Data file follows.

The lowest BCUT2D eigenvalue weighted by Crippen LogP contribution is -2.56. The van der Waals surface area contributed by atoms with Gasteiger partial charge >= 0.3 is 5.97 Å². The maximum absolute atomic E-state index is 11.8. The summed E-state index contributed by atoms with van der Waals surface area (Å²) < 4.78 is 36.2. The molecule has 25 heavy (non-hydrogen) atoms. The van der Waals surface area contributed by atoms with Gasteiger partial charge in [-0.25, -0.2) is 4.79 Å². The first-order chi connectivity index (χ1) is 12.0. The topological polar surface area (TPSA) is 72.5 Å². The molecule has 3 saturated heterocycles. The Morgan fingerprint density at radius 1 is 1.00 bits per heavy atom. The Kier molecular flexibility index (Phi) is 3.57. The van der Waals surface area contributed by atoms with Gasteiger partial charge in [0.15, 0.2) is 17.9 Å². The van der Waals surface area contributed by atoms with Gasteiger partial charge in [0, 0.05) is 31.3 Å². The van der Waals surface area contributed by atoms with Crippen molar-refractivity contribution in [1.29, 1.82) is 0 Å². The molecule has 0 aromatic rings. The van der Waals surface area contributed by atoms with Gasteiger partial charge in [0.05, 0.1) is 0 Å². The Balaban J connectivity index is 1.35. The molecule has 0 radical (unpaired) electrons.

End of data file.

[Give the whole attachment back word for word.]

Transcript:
The lowest BCUT2D eigenvalue weighted by Crippen LogP contribution is -2.56. The van der Waals surface area contributed by atoms with Gasteiger partial charge >= 0.3 is 5.97 Å². The maximum absolute atomic E-state index is 11.8. The summed E-state index contributed by atoms with van der Waals surface area (Å²) < 4.78 is 36.2. The molecule has 25 heavy (non-hydrogen) atoms. The van der Waals surface area contributed by atoms with Gasteiger partial charge in [-0.25, -0.2) is 4.79 Å². The first-order chi connectivity index (χ1) is 12.0. The topological polar surface area (TPSA) is 72.5 Å². The molecule has 3 saturated heterocycles. The Morgan fingerprint density at radius 1 is 1.00 bits per heavy atom. The Kier molecular flexibility index (Phi) is 3.57. The van der Waals surface area contributed by atoms with Gasteiger partial charge in [0.15, 0.2) is 17.9 Å². The van der Waals surface area contributed by atoms with Gasteiger partial charge in [0, 0.05) is 31.3 Å². The van der Waals surface area contributed by atoms with Crippen molar-refractivity contribution in [1.29, 1.82) is 0 Å². The molecule has 0 aromatic rings. The van der Waals surface area contributed by atoms with Gasteiger partial charge in [0.05, 0.1) is 0 Å². The Balaban J connectivity index is 1.35. The molecule has 0 radical (unpaired) electrons.